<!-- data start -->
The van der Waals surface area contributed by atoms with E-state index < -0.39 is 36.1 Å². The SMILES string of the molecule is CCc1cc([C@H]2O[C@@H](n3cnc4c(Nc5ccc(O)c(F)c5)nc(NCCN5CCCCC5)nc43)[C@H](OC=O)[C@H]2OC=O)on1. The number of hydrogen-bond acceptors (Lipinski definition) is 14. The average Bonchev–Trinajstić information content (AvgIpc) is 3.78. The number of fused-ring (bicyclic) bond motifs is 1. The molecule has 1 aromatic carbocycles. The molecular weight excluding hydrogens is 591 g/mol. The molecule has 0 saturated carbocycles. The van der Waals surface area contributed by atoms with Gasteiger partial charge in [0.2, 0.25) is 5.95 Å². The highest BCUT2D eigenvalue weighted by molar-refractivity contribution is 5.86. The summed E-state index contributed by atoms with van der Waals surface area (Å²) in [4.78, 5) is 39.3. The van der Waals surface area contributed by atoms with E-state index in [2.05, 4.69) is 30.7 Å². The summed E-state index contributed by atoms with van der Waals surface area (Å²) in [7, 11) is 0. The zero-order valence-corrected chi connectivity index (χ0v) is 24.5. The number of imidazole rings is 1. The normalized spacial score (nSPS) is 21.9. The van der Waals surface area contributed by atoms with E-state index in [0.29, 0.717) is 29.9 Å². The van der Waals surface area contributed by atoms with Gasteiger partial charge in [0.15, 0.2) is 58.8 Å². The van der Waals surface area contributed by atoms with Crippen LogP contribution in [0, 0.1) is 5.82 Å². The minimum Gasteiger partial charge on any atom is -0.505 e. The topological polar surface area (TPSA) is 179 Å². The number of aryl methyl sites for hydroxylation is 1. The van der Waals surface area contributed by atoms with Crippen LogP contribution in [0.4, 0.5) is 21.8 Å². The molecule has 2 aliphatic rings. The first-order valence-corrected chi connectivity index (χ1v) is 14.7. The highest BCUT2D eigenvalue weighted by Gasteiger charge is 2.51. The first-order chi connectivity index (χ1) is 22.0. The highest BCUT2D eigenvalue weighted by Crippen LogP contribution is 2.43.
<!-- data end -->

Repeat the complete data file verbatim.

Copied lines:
The van der Waals surface area contributed by atoms with E-state index < -0.39 is 36.1 Å². The SMILES string of the molecule is CCc1cc([C@H]2O[C@@H](n3cnc4c(Nc5ccc(O)c(F)c5)nc(NCCN5CCCCC5)nc43)[C@H](OC=O)[C@H]2OC=O)on1. The number of hydrogen-bond acceptors (Lipinski definition) is 14. The average Bonchev–Trinajstić information content (AvgIpc) is 3.78. The number of fused-ring (bicyclic) bond motifs is 1. The molecule has 1 aromatic carbocycles. The molecular weight excluding hydrogens is 591 g/mol. The molecule has 0 saturated carbocycles. The van der Waals surface area contributed by atoms with Gasteiger partial charge in [0.2, 0.25) is 5.95 Å². The highest BCUT2D eigenvalue weighted by molar-refractivity contribution is 5.86. The summed E-state index contributed by atoms with van der Waals surface area (Å²) in [4.78, 5) is 39.3. The van der Waals surface area contributed by atoms with E-state index in [2.05, 4.69) is 30.7 Å². The summed E-state index contributed by atoms with van der Waals surface area (Å²) in [7, 11) is 0. The zero-order valence-corrected chi connectivity index (χ0v) is 24.5. The number of imidazole rings is 1. The normalized spacial score (nSPS) is 21.9. The van der Waals surface area contributed by atoms with E-state index in [0.29, 0.717) is 29.9 Å². The van der Waals surface area contributed by atoms with Gasteiger partial charge in [0.15, 0.2) is 58.8 Å². The van der Waals surface area contributed by atoms with Crippen LogP contribution in [0, 0.1) is 5.82 Å². The minimum Gasteiger partial charge on any atom is -0.505 e. The topological polar surface area (TPSA) is 179 Å². The number of aryl methyl sites for hydroxylation is 1. The van der Waals surface area contributed by atoms with Crippen LogP contribution in [0.4, 0.5) is 21.8 Å². The molecule has 2 aliphatic rings. The first-order valence-corrected chi connectivity index (χ1v) is 14.7. The highest BCUT2D eigenvalue weighted by Gasteiger charge is 2.51. The first-order chi connectivity index (χ1) is 22.0. The highest BCUT2D eigenvalue weighted by Crippen LogP contribution is 2.43.